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Old 11-07-2010, 06:01 PM   #1
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2011 25' FB Flying Cloud
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Inverter to run refer while driving...

Ok, so we're not big fans of having the refer run on gas while driving down the road, so I'm looking into using an inverter to run the refer/freezer off the 12volt system.

So while installing an inverter to run the refer is easy enough, does anyone know what will happen to the charge level of the AS batteries? I don't really know what our TV(a Tundra) will do when it's own battery is charged after driving awhile.

I've looked into inverters and the like, but haven't really found any info on this specific situation, so any help would be appreciated. We've just picked up our new AS, after a brief stint in the Class B world. Our refer there ran on 12v, so we've kinda been used to that.

Thanks,
Jeff
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Old 11-07-2010, 06:15 PM   #2
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Originally Posted by lilynhoward View Post
Ok, so we're not big fans of having the refer run on gas while driving down the road, so I'm looking into using an inverter to run the refer/freezer off the 12volt system.

So while installing an inverter to run the refer is easy enough, does anyone know what will happen to the charge level of the AS batteries? I don't really know what our TV(a Tundra) will do when it's own battery is charged after driving awhile.

I've looked into inverters and the like, but haven't really found any info on this specific situation, so any help would be appreciated. We've just picked up our new AS, after a brief stint in the Class B world. Our refer there ran on 12v, so we've kinda been used to that.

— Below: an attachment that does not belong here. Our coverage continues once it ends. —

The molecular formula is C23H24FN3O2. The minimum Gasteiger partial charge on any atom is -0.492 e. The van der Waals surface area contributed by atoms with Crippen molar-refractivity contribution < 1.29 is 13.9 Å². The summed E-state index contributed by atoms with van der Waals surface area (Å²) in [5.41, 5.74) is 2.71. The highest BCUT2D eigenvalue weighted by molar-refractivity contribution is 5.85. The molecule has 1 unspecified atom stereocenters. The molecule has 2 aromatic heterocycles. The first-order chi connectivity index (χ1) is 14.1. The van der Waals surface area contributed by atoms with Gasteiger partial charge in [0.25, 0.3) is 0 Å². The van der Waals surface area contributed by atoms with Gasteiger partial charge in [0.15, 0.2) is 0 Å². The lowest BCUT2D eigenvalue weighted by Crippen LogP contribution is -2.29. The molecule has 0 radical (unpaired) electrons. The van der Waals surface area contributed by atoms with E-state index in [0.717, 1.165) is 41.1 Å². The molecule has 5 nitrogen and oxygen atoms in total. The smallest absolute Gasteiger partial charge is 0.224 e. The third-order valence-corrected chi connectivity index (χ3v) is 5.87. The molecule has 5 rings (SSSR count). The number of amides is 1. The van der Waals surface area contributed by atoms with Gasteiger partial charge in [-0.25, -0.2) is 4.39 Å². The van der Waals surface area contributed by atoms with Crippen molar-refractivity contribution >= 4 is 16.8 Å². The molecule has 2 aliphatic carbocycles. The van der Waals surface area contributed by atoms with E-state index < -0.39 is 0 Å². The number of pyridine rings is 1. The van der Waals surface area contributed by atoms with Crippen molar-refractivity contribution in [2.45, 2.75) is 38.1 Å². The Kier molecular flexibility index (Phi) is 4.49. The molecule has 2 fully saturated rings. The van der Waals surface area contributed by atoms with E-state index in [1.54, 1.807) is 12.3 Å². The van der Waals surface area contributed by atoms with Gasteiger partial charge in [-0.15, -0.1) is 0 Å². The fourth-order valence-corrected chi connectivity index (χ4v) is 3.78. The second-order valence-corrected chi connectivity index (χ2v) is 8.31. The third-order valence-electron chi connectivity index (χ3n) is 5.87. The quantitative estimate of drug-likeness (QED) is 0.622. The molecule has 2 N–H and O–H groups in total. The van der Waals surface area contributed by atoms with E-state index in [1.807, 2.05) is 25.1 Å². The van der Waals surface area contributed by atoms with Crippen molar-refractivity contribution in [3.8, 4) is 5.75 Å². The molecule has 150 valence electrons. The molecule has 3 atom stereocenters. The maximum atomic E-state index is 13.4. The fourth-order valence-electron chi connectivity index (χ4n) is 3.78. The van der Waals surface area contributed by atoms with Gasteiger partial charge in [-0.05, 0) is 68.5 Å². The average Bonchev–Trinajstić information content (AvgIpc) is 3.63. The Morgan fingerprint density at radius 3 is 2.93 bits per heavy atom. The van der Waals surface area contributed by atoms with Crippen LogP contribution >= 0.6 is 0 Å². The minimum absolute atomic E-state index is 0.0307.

Solar would help a bit, but you really need a much larger battery battery bank and a way to keep them charged to do what you want. Another avenue would be to replace your Dometic fridge with a marine unit that uses a Danfoss compressor and will run on either 120VAC or 12VDC, which ever is present. They are very efficient and draw only 3-4 amps DC while running. I'm waiting for my Norcold to die (should be any day now) and I will be replacing it with a marine unit.

Thanks,
Jeff
Jeff,

You will need a very large battery bank to run your refer on AC thru an inverter. The elements in a Dometic fridge your size draws about 120watts AC. That becomes 1200 watts DC which is 120amps that will be drawn every hour. Even if the element is active only 50% of the time, you will still require 60 amps/hour not even factoring in the inefficiencies of the inverter. Even the best run at 85%, so add another 15% to 60 and you get almost 70 amps DC/hour. Electric heating elements really burn up DC power in an RV.